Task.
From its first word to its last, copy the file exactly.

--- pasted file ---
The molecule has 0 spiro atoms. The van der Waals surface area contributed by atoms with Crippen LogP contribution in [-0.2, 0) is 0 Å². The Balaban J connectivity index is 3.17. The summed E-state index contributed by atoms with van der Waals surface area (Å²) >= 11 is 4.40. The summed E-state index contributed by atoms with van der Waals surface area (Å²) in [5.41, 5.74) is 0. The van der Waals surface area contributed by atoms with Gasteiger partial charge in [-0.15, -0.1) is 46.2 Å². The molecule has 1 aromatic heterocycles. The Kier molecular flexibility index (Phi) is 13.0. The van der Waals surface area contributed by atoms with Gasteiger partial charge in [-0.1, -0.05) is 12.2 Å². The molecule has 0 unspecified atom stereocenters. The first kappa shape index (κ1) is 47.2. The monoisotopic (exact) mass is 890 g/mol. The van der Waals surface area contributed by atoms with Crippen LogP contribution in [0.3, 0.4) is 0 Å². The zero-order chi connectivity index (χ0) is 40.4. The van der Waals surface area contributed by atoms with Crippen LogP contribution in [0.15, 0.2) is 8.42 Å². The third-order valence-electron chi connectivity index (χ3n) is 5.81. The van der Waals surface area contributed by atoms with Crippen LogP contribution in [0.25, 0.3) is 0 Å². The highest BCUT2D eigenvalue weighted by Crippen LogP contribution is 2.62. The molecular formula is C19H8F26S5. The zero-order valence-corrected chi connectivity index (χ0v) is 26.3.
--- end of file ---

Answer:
The molecule has 0 spiro atoms. The van der Waals surface area contributed by atoms with Crippen LogP contribution in [-0.2, 0) is 0 Å². The Balaban J connectivity index is 3.17. The summed E-state index contributed by atoms with van der Waals surface area (Å²) >= 11 is 4.40. The summed E-state index contributed by atoms with van der Waals surface area (Å²) in [5.41, 5.74) is 0. The van der Waals surface area contributed by atoms with Gasteiger partial charge in [-0.15, -0.1) is 46.2 Å². The molecule has 1 aromatic heterocycles. The Kier molecular flexibility index (Phi) is 13.0. The van der Waals surface area contributed by atoms with Gasteiger partial charge in [-0.1, -0.05) is 12.2 Å². The molecule has 0 unspecified atom stereocenters. The first kappa shape index (κ1) is 47.2. The monoisotopic (exact) mass is 890 g/mol. The van der Waals surface area contributed by atoms with Crippen LogP contribution in [0.3, 0.4) is 0 Å². The zero-order chi connectivity index (χ0) is 40.4. The van der Waals surface area contributed by atoms with Crippen LogP contribution in [0.15, 0.2) is 8.42 Å². The third-order valence-electron chi connectivity index (χ3n) is 5.81. The van der Waals surface area contributed by atoms with Crippen LogP contribution in [0.25, 0.3) is 0 Å². The highest BCUT2D eigenvalue weighted by Crippen LogP contribution is 2.62. The molecular formula is C19H8F26S5. The zero-order valence-corrected chi connectivity index (χ0v) is 26.3.